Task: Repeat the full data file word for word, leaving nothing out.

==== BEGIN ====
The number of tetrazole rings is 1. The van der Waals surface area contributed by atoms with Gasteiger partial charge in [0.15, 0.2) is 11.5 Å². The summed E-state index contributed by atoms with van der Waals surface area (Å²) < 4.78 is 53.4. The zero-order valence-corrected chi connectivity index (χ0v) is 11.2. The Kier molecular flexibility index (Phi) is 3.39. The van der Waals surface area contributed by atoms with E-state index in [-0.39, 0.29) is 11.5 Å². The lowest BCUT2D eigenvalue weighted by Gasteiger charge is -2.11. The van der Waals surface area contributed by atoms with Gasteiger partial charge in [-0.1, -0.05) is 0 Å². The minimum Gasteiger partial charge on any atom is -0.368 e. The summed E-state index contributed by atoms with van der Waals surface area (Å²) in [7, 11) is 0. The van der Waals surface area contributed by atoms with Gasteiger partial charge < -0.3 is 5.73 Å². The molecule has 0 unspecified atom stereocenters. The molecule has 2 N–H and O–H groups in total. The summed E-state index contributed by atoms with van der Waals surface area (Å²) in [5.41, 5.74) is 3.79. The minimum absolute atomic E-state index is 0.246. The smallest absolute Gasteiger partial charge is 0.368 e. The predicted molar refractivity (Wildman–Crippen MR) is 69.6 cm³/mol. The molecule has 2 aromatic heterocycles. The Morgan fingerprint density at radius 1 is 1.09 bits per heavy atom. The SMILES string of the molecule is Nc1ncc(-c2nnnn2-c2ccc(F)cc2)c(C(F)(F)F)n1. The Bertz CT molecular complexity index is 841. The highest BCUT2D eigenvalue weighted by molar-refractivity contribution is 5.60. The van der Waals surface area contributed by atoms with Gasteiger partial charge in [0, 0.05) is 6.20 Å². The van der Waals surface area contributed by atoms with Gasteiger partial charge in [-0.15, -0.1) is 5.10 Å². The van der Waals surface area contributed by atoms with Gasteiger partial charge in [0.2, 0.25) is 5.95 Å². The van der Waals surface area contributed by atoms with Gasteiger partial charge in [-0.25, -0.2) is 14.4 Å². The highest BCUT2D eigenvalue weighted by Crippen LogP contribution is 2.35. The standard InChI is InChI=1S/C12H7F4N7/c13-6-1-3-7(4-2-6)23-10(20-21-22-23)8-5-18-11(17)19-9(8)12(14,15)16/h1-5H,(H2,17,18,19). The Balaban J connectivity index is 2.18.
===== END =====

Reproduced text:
The number of tetrazole rings is 1. The van der Waals surface area contributed by atoms with Gasteiger partial charge in [0.15, 0.2) is 11.5 Å². The summed E-state index contributed by atoms with van der Waals surface area (Å²) < 4.78 is 53.4. The zero-order valence-corrected chi connectivity index (χ0v) is 11.2. The Kier molecular flexibility index (Phi) is 3.39. The van der Waals surface area contributed by atoms with E-state index in [-0.39, 0.29) is 11.5 Å². The lowest BCUT2D eigenvalue weighted by Gasteiger charge is -2.11. The van der Waals surface area contributed by atoms with Gasteiger partial charge in [-0.1, -0.05) is 0 Å². The minimum Gasteiger partial charge on any atom is -0.368 e. The summed E-state index contributed by atoms with van der Waals surface area (Å²) in [7, 11) is 0. The van der Waals surface area contributed by atoms with Gasteiger partial charge < -0.3 is 5.73 Å². The molecule has 0 unspecified atom stereocenters. The molecule has 2 N–H and O–H groups in total. The summed E-state index contributed by atoms with van der Waals surface area (Å²) in [5.41, 5.74) is 3.79. The minimum absolute atomic E-state index is 0.246. The smallest absolute Gasteiger partial charge is 0.368 e. The predicted molar refractivity (Wildman–Crippen MR) is 69.6 cm³/mol. The molecule has 2 aromatic heterocycles. The Morgan fingerprint density at radius 1 is 1.09 bits per heavy atom. The SMILES string of the molecule is Nc1ncc(-c2nnnn2-c2ccc(F)cc2)c(C(F)(F)F)n1. The Bertz CT molecular complexity index is 841. The highest BCUT2D eigenvalue weighted by molar-refractivity contribution is 5.60. The van der Waals surface area contributed by atoms with Gasteiger partial charge in [0, 0.05) is 6.20 Å². The van der Waals surface area contributed by atoms with Gasteiger partial charge in [-0.15, -0.1) is 5.10 Å². The van der Waals surface area contributed by atoms with Gasteiger partial charge in [0.2, 0.25) is 5.95 Å². The van der Waals surface area contributed by atoms with Gasteiger partial charge in [-0.25, -0.2) is 14.4 Å². The highest BCUT2D eigenvalue weighted by Crippen LogP contribution is 2.35. The standard InChI is InChI=1S/C12H7F4N7/c13-6-1-3-7(4-2-6)23-10(20-21-22-23)8-5-18-11(17)19-9(8)12(14,15)16/h1-5H,(H2,17,18,19). The Balaban J connectivity index is 2.18.